Carbon & Climate

  • Mountain pine-beetle affected forests are one impact of climate change on the landscape.
    Photo: Michael Bednar
    Photo: Michael Bednar
    Photo: Michael Bednar
    Photo: Michael Bednar

In the context of climate change, sustainably managed forests – and the products derived from them – play an essential mitigating role. Forests are one of the globe’s greatest carbon-sequestration tools, and sustainable forestry naturally creates an endless cycle of carbon absorption and storage.

Trees and forest products play a critical role in helping to tackle climate change and reduce greenhouse gases. As trees grow, they clean the air we breathe by absorbing carbon dioxide from the atmosphere, storing the carbon in their wood, roots, leaves or needles and surrounding soil, and releasing the oxygen back into the atmosphere. Young, vigorously growing trees absorb the most carbon dioxide, with the rate slowing as they reach maturity.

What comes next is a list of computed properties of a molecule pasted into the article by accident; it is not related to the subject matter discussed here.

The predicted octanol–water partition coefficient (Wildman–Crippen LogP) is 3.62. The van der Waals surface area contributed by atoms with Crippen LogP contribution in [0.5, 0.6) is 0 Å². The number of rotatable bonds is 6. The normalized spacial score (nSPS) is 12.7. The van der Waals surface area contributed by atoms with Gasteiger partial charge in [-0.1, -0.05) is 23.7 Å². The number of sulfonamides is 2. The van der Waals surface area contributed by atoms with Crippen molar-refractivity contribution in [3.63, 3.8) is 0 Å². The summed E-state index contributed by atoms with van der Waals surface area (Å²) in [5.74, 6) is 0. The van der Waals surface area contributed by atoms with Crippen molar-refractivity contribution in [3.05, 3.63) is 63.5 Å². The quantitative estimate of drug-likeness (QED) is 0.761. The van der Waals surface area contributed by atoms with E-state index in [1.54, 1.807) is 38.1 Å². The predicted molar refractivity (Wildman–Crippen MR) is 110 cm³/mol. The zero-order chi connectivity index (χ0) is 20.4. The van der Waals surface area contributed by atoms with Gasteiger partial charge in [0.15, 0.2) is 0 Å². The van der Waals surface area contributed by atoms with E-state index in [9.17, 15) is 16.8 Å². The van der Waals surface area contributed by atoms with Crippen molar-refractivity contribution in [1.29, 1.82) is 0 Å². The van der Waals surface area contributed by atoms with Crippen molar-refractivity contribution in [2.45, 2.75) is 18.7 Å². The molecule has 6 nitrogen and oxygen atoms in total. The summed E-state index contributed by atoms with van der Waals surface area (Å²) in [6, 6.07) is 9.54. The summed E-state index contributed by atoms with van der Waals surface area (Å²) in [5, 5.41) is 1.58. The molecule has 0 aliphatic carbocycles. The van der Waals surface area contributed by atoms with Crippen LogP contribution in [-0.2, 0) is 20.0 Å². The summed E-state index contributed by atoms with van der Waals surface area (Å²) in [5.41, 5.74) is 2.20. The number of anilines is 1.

When trees start to decay, or when forests succumb to wildfire, insects or disease, the stored carbon is released back into the atmosphere. In any of these cases, the carbon cycle begins again as the forest is regenerated, either naturally or by planting, and young seedlings once again begin absorbing carbon. Manufacturing wood into products requires far less energy than other materials – and very little fossil fuel energy. Most of the energy that is used comes from converting residual bark and sawdust to electrical and thermal energy, adding to wood’s light carbon footprint.

Climate is a strong influence on forestlands in B.C. It affects tree growth, productivity, and numerous resources derived from these lands. By maintaining biodiversity in our forests, we can help ecosystems to withstand environmental changes such as climate change.